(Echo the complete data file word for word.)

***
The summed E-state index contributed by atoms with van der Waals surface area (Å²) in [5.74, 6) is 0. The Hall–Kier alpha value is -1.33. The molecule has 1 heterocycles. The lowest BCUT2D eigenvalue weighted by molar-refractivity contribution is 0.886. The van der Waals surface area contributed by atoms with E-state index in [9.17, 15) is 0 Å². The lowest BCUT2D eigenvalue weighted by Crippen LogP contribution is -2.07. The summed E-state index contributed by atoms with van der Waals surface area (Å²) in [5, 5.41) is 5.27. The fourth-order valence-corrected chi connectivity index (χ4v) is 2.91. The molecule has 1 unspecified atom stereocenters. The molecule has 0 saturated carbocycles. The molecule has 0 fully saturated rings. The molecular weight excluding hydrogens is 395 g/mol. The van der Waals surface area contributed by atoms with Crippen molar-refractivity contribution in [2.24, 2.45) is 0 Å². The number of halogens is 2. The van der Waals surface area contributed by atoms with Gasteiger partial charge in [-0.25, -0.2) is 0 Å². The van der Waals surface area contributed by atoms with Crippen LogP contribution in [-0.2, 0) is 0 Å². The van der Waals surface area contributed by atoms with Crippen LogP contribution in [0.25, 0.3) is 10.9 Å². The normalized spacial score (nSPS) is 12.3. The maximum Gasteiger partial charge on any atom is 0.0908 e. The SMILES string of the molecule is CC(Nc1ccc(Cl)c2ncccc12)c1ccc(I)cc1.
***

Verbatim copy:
The summed E-state index contributed by atoms with van der Waals surface area (Å²) in [5.74, 6) is 0. The Hall–Kier alpha value is -1.33. The molecule has 1 heterocycles. The lowest BCUT2D eigenvalue weighted by molar-refractivity contribution is 0.886. The van der Waals surface area contributed by atoms with E-state index in [9.17, 15) is 0 Å². The lowest BCUT2D eigenvalue weighted by Crippen LogP contribution is -2.07. The summed E-state index contributed by atoms with van der Waals surface area (Å²) in [5, 5.41) is 5.27. The fourth-order valence-corrected chi connectivity index (χ4v) is 2.91. The molecule has 1 unspecified atom stereocenters. The molecule has 0 saturated carbocycles. The molecule has 0 fully saturated rings. The molecular weight excluding hydrogens is 395 g/mol. The van der Waals surface area contributed by atoms with Crippen molar-refractivity contribution in [2.24, 2.45) is 0 Å². The number of halogens is 2. The van der Waals surface area contributed by atoms with Gasteiger partial charge in [-0.25, -0.2) is 0 Å². The van der Waals surface area contributed by atoms with Crippen LogP contribution in [-0.2, 0) is 0 Å². The van der Waals surface area contributed by atoms with Crippen LogP contribution in [0.25, 0.3) is 10.9 Å². The normalized spacial score (nSPS) is 12.3. The maximum Gasteiger partial charge on any atom is 0.0908 e. The SMILES string of the molecule is CC(Nc1ccc(Cl)c2ncccc12)c1ccc(I)cc1.